|Publication number||US6791113 B2|
|Application number||US 10/414,610|
|Publication date||Sep 14, 2004|
|Filing date||Apr 15, 2003|
|Priority date||Aug 30, 2000|
|Also published as||US6562684, US6583441, US6607965, US20020066920, US20020076938, US20030203581|
|Publication number||10414610, 414610, US 6791113 B2, US 6791113B2, US-B2-6791113, US6791113 B2, US6791113B2|
|Inventors||Behnam Moradi, Er-Xuan Ping, Lingyi A. Zheng, John Packard|
|Original Assignee||Micron Technology, Inc.|
|Export Citation||BiBTeX, EndNote, RefMan|
|Patent Citations (69), Non-Patent Citations (1), Classifications (13), Legal Events (5)|
|External Links: USPTO, USPTO Assignment, Espacenet|
This patent resulted from a continuation of U.S. patent application Ser. No. 09/997,620 now U.S. Pat. No. 6,583,441, which was filed on Nov. 29, 2001; which is a divisional of U.S. patent application Ser. No. 09/951,818 now U.S. Pat. No. 6,562,684, which was filed on Aug. 30, 2000.
The invention pertains to methods of forming dielectric materials, and methods of forming capacitors. The invention also pertains to capacitor constructions.
It is frequently desired to form dielectric materials during semiconductor device fabrication. For instance, capacitor constructions comprise dielectric material separating a pair of capacitor electrodes. Suitable dielectric materials for capacitor constructions include silicon dioxide and silicon nitride, with an exemplary dielectric material comprising a stack of silicon nitride between a pair of silicon dioxide layers.
An advantage of utilizing silicon nitride in capacitor constructions is that it has a higher dielectric constant than silicon dioxide. However, a difficulty in utilizing silicon nitride can occur in attempting to get a uniform coating of silicon nitride over a capacitor electrode. For instance, a capacitor electrode can comprise conductively-doped rugged silicon (for example, conductively-doped hemispherical grain polysilicon). Such rugged silicon has a rough surface texture, and is utilized because the rough surface texture enables more conductive surface area to be provided over a particular footprint than would be provided with a smooth-surfaced structure. A difficulty can occur in attempting to form silicon nitride over the roughened surface structure of rugged silicon. Specifically, silicon nitride is typically provided by chemical-vapor deposition (such as, for example, low pressure chemical vapor deposition utilizing silane and ammonia as precursors), and the nitride deposits non-conformally on the roughed surface of the rugged silicon. Accordingly, if the nitride is provided as a thin layer (less than 100 Å thick), there can be pinholes extending into the nitride, and even extending through the nitride to expose portions of the underlying rugged silicon surface.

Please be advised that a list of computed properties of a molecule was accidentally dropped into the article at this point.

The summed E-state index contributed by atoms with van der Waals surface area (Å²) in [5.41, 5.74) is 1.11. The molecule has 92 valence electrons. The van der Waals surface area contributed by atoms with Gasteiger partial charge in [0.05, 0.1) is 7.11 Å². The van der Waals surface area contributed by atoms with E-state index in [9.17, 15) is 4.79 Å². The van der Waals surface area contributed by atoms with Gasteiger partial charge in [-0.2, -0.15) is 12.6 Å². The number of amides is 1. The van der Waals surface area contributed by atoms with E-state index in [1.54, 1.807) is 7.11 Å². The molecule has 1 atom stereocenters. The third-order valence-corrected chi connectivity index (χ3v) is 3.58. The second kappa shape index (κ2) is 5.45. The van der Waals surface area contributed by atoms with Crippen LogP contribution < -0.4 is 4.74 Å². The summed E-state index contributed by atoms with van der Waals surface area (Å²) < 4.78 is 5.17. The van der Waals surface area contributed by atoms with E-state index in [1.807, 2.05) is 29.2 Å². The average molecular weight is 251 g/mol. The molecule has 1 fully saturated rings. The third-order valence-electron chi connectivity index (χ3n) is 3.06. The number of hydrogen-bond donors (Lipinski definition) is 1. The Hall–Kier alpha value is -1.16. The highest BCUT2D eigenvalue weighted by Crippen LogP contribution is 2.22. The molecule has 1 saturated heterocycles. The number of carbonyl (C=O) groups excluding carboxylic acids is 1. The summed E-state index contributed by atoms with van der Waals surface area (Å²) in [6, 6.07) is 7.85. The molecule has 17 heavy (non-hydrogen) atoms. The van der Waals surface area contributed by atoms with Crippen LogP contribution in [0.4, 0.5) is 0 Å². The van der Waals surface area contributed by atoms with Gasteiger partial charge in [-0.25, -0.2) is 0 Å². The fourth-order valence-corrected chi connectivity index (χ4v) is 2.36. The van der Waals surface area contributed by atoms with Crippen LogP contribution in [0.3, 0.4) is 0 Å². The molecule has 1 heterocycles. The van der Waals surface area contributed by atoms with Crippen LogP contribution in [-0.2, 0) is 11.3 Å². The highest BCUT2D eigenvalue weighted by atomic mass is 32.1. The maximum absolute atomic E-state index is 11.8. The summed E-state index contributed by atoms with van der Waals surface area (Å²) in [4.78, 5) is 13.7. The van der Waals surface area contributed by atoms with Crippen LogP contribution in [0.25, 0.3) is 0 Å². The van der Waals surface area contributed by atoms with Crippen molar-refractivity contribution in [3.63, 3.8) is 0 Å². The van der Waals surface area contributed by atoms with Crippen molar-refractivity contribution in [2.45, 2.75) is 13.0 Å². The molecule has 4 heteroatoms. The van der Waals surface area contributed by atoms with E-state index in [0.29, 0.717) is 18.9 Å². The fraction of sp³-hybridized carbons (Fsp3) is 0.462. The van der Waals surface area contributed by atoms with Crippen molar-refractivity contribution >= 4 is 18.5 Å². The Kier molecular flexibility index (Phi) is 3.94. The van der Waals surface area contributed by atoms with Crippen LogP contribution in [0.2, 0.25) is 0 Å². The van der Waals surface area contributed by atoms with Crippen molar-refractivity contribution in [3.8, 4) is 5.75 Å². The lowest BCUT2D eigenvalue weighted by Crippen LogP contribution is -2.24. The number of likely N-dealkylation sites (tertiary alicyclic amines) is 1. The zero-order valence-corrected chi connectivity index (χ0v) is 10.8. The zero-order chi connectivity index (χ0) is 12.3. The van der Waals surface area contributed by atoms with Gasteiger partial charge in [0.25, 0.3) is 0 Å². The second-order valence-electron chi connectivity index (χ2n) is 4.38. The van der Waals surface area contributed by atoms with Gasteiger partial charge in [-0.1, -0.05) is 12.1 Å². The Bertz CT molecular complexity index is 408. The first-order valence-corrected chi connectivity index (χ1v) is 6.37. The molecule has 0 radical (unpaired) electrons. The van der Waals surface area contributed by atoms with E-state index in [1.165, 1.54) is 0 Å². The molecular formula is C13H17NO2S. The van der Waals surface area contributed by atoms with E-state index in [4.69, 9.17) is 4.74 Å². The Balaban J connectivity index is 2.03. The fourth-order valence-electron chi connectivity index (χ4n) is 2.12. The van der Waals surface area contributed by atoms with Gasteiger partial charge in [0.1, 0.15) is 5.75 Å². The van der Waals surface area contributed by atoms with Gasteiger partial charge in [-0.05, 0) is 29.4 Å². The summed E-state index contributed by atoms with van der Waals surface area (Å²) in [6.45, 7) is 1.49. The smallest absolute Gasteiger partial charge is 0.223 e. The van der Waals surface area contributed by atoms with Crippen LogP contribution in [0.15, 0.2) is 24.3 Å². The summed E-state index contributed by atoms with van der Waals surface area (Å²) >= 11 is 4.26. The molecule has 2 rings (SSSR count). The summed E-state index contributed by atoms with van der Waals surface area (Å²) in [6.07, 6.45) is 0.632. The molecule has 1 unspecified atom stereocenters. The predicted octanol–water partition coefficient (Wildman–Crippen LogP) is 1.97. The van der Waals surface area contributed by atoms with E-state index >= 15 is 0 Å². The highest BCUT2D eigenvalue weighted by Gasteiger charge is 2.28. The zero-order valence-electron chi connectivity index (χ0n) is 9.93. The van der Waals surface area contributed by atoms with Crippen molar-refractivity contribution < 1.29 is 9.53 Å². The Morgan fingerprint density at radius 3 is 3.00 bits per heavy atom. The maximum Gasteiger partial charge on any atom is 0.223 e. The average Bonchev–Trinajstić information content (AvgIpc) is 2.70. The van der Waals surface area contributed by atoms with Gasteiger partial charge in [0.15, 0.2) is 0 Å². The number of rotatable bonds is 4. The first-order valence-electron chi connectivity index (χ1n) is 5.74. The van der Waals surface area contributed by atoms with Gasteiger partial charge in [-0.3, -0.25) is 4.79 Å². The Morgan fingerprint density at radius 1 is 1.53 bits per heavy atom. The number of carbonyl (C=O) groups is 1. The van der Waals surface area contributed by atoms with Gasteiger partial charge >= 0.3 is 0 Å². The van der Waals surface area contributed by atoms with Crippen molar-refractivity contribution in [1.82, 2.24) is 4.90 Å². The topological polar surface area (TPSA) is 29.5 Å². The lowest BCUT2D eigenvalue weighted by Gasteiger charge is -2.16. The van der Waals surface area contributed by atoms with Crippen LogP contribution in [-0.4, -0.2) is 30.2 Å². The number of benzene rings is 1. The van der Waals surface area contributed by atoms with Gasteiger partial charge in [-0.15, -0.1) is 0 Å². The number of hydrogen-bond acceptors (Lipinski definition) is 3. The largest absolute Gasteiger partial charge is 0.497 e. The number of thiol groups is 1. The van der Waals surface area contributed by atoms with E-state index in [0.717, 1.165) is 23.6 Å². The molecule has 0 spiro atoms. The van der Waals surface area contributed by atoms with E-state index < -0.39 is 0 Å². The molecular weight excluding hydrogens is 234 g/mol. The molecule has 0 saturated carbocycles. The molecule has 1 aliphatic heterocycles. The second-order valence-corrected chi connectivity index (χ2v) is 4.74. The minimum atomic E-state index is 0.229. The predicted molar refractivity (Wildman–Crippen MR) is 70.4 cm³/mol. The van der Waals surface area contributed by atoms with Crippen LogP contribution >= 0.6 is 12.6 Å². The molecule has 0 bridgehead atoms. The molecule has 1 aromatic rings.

Among the methods which have been developed to compensate for the pinhole problems are methods in which silicon dioxide is formed over the layer of silicon nitride to either fill the pinholes or at least cover the pinholes with a dielectric material. The silicon dioxide can be formed by either chemical vapor deposition, or by oxidation of the is silicon nitride surface.